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Phalanx warfare: Closing of the ranks
#64
(09-17-2016, 09:22 PM)Dan Howard Wrote:
Quote:Thracian cavalry corselet is a Tube-and-Yoke one made from 3 mm thick leather, re-inforced with scales ( in this case all over, making it the most expensive kind). This is a well known armour principle c.f. ‘face hardened steel’ used on armoured vehicles. The ‘hardened’ material provides the initial resistance, backed up by the bulk of the defence, here the leather, just like on armoured vehicles with ‘face hardened’ steel armour.
This is metal armour. The leather simply provides a substrate to hold the plates together. This leather is so thin that you can stick a pencil through it with little effort. If you want to twist definitions this wildly then we may as well claim that the Roman segmentata is made of leather because of the strapping holding the plates together.

You may choose to call it 'metal' if you wish ( a 'twisted definition' if ever there was one), but the rest of the world calls it 'composite' in recognition of the fact that - just as I explained - it is a combination of the materials which make up the overall protective effect. It grieves me to have to say that the rest of your post is totally incorrect. Not only can you not stick a pencil through 3mm of leather, one cannot stick a pencil, nor stab a pencil dagger-like, through even 1 mm of leather, as I have just tested on an impromptu basis. ( Yes, I was foolish enough to allow the possibility of your assertion being correct Sad ) All that happens is that the lead breaks. Your comment about 'segmentata' is simply an example of two illogical fallacies, to whit, 'reductio ad absurdum' ( pushing an argument to an absurd conclusion)
AND at the same time a 'false analogy'.

As to the effectiveness of 'thin' leather, 17C European cavalry generally wore 'buff' coats whose thickness varied from 1mm to a maximum of 5mm which was considered a perfectly adequate defence against swords, and no doubt 'spent' pistol bullets too - as I know you are well aware of from postings elsewhere. [It is possible, and even probable that Tube-and-Yoke corselets varied in thickness also. Certainly a 'double breasted' one did]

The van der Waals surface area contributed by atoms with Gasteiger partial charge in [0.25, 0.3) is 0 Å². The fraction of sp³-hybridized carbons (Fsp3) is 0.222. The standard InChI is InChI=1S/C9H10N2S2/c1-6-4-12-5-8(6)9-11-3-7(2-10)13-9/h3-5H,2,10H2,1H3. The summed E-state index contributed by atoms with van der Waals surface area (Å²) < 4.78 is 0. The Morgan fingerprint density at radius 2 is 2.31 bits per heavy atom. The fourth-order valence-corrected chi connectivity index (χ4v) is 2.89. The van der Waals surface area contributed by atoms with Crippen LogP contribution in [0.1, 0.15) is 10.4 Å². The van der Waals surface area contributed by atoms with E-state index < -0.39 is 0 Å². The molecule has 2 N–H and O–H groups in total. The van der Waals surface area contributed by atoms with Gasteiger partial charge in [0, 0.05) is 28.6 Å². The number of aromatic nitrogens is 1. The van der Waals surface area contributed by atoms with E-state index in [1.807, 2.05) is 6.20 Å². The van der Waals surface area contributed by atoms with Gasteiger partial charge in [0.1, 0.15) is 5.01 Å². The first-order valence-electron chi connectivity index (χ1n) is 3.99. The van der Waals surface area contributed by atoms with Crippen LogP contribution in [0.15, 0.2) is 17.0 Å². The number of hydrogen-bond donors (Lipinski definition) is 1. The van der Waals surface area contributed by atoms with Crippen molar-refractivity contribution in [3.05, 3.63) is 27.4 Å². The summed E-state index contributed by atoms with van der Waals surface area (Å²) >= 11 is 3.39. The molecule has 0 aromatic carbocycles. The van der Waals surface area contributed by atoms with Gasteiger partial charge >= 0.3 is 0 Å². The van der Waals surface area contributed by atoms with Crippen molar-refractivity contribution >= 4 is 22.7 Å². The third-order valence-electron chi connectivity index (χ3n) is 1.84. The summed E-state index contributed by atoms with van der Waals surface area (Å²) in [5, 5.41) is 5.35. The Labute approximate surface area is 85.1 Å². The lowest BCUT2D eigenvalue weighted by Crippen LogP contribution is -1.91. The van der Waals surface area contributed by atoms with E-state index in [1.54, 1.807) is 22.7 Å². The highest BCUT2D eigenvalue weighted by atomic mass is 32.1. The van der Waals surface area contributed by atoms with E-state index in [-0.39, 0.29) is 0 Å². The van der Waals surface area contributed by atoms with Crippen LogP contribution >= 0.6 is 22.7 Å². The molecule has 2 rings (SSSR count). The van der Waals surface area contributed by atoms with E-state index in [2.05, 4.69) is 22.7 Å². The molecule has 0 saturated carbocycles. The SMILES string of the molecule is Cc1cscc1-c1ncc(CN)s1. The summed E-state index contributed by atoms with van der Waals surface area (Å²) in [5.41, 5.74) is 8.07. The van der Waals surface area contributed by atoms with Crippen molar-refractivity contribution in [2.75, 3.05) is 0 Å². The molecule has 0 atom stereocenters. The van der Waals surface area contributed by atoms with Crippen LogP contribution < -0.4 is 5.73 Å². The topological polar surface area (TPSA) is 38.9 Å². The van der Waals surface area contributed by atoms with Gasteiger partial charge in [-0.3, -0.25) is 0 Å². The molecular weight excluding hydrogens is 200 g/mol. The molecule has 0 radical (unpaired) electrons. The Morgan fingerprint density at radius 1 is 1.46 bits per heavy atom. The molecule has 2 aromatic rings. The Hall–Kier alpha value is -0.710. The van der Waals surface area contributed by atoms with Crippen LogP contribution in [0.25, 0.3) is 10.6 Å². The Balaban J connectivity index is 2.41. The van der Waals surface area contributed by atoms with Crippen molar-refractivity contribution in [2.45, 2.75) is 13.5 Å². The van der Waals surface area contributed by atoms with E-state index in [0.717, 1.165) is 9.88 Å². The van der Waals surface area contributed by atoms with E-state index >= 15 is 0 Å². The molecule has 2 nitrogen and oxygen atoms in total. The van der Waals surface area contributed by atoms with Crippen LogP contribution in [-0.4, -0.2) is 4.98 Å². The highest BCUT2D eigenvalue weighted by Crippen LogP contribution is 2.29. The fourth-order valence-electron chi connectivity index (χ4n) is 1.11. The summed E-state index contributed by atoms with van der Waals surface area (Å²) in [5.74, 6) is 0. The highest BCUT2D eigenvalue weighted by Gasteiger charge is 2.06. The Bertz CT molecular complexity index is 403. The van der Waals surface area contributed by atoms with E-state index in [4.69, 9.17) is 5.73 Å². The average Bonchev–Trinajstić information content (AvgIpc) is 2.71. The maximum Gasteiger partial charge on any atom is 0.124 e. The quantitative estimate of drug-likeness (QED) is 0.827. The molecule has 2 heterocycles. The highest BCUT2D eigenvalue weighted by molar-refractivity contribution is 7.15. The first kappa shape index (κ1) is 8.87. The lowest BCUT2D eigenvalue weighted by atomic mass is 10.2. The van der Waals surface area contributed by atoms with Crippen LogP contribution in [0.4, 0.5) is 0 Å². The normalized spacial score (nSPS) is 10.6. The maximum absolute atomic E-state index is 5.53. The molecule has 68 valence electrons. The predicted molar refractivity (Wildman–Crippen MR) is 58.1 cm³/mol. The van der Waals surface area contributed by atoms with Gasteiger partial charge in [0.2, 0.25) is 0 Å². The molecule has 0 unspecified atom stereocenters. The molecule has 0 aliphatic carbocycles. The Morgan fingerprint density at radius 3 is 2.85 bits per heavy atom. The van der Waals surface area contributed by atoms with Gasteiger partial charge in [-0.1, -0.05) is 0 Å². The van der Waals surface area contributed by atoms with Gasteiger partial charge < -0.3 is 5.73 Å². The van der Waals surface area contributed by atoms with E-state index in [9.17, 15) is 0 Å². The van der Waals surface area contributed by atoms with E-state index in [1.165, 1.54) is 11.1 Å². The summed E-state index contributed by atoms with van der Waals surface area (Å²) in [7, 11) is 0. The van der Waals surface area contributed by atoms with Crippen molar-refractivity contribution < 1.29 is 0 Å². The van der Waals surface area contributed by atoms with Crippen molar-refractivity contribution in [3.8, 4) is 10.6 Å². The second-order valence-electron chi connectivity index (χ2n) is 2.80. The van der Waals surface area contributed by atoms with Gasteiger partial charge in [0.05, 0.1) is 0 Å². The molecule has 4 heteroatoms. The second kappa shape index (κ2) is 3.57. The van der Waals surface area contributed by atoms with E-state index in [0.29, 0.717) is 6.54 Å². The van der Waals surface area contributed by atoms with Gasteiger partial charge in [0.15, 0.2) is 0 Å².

A 5 mm thick Tube-and-Yoke would therefore also be adequate, especially considering it was combined with a shield, giving what was effectively 'spaced armour' protection. Penetration of both was a rarity, but could happen, as the unfortunate Spartan Leonymus of the 'Ten Thousand' discovered when a large 3 ft arrow from a Carduchi longbow killed him after penetrating both. (Xen Anabasis IV.1.18 and IV.2 )
[Digression: Metal armour offered no better protection, the Arcadian Basias being killed after having been shot clean through the head, so one of these arrows penetrated both sides of his helmet ( the anecdote would be somewhat pointless if he was not wearing one), as well as both sides of the skull. Xenophon recounts these two anecdotes to emphasise the astonishing power, for the time, of Carduchi longbows]
"dulce et decorum est pro patria mori " - Horace, ODES
(It is a sweet and proper thing to die for ones country)

"No son-of-a-bitch ever won a war by dying for his country. He won it by making the other poor dumb bastard die for his country" -GeorgeC Scott as General George S. Patton
Paullus Scipio/Paul McDonnell-Staff
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RE: Phalanx warfare: Closing of the ranks - by Paullus Scipio - 09-17-2016, 11:59 PM

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